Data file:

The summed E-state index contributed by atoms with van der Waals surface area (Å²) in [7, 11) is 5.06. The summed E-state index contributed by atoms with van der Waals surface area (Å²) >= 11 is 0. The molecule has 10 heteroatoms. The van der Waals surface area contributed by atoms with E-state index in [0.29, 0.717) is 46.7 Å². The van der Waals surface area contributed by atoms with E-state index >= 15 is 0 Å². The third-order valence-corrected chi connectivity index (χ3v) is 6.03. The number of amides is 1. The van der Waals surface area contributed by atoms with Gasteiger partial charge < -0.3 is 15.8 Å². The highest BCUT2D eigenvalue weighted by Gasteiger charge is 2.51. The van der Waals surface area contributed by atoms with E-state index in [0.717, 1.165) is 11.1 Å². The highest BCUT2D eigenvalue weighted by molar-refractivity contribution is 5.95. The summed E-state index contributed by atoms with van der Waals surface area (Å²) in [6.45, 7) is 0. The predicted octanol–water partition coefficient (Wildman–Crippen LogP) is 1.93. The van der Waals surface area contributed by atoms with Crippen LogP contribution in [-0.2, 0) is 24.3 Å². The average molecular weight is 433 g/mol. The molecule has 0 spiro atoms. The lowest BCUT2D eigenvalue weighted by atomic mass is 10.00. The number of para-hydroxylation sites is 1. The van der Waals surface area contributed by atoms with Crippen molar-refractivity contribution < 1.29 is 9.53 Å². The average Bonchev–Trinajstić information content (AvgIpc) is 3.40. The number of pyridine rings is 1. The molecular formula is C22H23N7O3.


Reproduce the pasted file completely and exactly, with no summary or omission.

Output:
The summed E-state index contributed by atoms with van der Waals surface area (Å²) in [7, 11) is 5.06. The summed E-state index contributed by atoms with van der Waals surface area (Å²) >= 11 is 0. The molecule has 10 heteroatoms. The van der Waals surface area contributed by atoms with E-state index in [0.29, 0.717) is 46.7 Å². The van der Waals surface area contributed by atoms with E-state index >= 15 is 0 Å². The third-order valence-corrected chi connectivity index (χ3v) is 6.03. The number of amides is 1. The van der Waals surface area contributed by atoms with Gasteiger partial charge < -0.3 is 15.8 Å². The highest BCUT2D eigenvalue weighted by Gasteiger charge is 2.51. The van der Waals surface area contributed by atoms with E-state index in [0.717, 1.165) is 11.1 Å². The highest BCUT2D eigenvalue weighted by molar-refractivity contribution is 5.95. The summed E-state index contributed by atoms with van der Waals surface area (Å²) in [6.45, 7) is 0. The predicted octanol–water partition coefficient (Wildman–Crippen LogP) is 1.93. The van der Waals surface area contributed by atoms with Crippen LogP contribution in [-0.2, 0) is 24.3 Å². The average molecular weight is 433 g/mol. The molecule has 0 spiro atoms. The lowest BCUT2D eigenvalue weighted by atomic mass is 10.00. The number of para-hydroxylation sites is 1. The van der Waals surface area contributed by atoms with Crippen molar-refractivity contribution < 1.29 is 9.53 Å². The average Bonchev–Trinajstić information content (AvgIpc) is 3.40. The number of pyridine rings is 1. The molecular formula is C22H23N7O3.